An instrumental full of moods and melancholy which never gets boring.

Deliver Me – Def Leppard

“Slang” gets no love, it’s like it doesn’t exist. But it’s a good album.

Disarm – Smashing Pumpkins

I love this song in its simplicity and delivery.

Side B

While Side A was more 90s releases, side B is more in line with the 80s and 70s.

The Final Countdown – Europe

That keyboard riff.

Out In The Fields – Gary Moore

A duet with Phil Lynott and the guitar lead during the Chorus.

Limelight – Rush

The guitar solo from Lifeson is worthy.

Speak For Yourself – Gary Moore

The speed of the riffs and the lyrical references to being true to yourself.

Carry On My Wayward Son – Kansas

This song will never get old. And those riffs in the intro make me pick up the guitar to play along.

Holy Diver – Dio

Ronnie James Dio. Enough said.

In The Beginning – Emerson, Lake, Palmer

For all of their intricate and progressive songs, their fan base was built on the backs of their simple songs.

Manhattan Project – Rush

A song about the US building the atomic bomb getting the Rush treatment.

Wishing Well – Free

So many bands covered it, but no one got the swingy R&B vibe of the original. Paul Kossoff died way too young and the world lost an unbelievable guitar talent.

Angra – Holy Land
Angra – Angels Cry

A band from Brazil that featured the future Megadeth guitarist Kiko Loureiro, who also co-founded the band.

And their music is more Dream Theater like the “When Dream and Day Unite” album, focusing on progressive time signatures in a power metal setting.

King Diamond – The Dark Sides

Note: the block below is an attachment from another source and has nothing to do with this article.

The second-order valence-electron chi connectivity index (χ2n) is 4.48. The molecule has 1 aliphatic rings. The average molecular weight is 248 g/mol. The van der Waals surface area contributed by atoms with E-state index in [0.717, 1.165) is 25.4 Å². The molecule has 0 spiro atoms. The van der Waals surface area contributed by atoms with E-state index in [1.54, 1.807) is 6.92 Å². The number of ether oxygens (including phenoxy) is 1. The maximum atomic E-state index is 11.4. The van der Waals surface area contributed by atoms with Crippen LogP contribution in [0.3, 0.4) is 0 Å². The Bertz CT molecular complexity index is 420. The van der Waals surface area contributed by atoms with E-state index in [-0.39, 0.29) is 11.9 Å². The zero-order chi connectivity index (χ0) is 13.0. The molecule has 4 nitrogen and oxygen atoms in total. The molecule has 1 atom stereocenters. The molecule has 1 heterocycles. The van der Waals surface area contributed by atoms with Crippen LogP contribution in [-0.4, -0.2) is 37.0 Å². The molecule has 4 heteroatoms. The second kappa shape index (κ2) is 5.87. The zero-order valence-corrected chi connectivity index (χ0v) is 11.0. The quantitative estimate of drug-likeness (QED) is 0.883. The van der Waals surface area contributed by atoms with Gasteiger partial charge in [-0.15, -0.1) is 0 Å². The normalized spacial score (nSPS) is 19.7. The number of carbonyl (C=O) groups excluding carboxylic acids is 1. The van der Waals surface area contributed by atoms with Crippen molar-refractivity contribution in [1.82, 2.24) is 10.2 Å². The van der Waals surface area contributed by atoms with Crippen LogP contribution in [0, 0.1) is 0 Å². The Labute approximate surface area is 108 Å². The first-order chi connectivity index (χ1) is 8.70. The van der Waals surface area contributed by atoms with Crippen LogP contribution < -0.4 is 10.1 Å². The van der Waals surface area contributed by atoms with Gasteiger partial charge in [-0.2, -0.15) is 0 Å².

Metallica – Creeping Death (EP)
Ratt – Detonator

I really like “Detonator” from Ratt. It’s such a good album and a perfect evolutionary step for the band. But like all things in the 90s, too little too late.

And King Diamond just kept on appearing in my collection because of the guitar playing of Andy LaRocque.

Metallica – ReLoad

My neighbor purchased it and copied it for me. It’s his writing you see here.

And I didn’t know if I liked it but I kept on playing it because it’s Metallica and suddenly songs like “Prince Charming” And “Fixxer” hooked me.

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Classic Songs to Be Discovered, Derivative Works, Influenced, Music, My Stories

Ride The Lightning

The band was broke before they even started recording “Kill Em All” but coming into the making of this album, the band was really broke. Hetfield and Ulrich were 20 years old and Hammet was 21 years old and Cliff Burton was 22. For such young ages, they showed such great maturity in their song writing.

Hammet apparently came up with the “Ride The Lightning” title after reading “The Stand” by Stephen King, where a person on death row said he was waiting to “ride the lightning” and Hetfield takes the viewpoint of a man condemned.

But the song is written by Dave Mustaine, along with Cliff Burton, James Hetfield And Lars Ulrich. So the song would have had a different title and lyric while Mustaine was in the band.

And let’s not forget that Mustaine had a good grasp of melody and intricate technical songwriting as evidenced by the songs he wrote with Metallica, and while James took these ideals further after Mustaine was booted, Mustaine’s vision and influence still exists.

A tom hit and two guitar notes in harmony.

Another tom hit and another two guitar notes in harmony, descending in a minor scale.

Another tom hit and another two guitar notes in harmony,

Another tom hit and another two guitar notes in harmony.

This repeats.

Then it changes to a tom hit with a kick drum hit after it, while the harmony guitars keep playing.

And I’m hooked.

Then the chugging riffs start and the chainsaw vocals of James.

Who made you God to say
I’ll take your life from you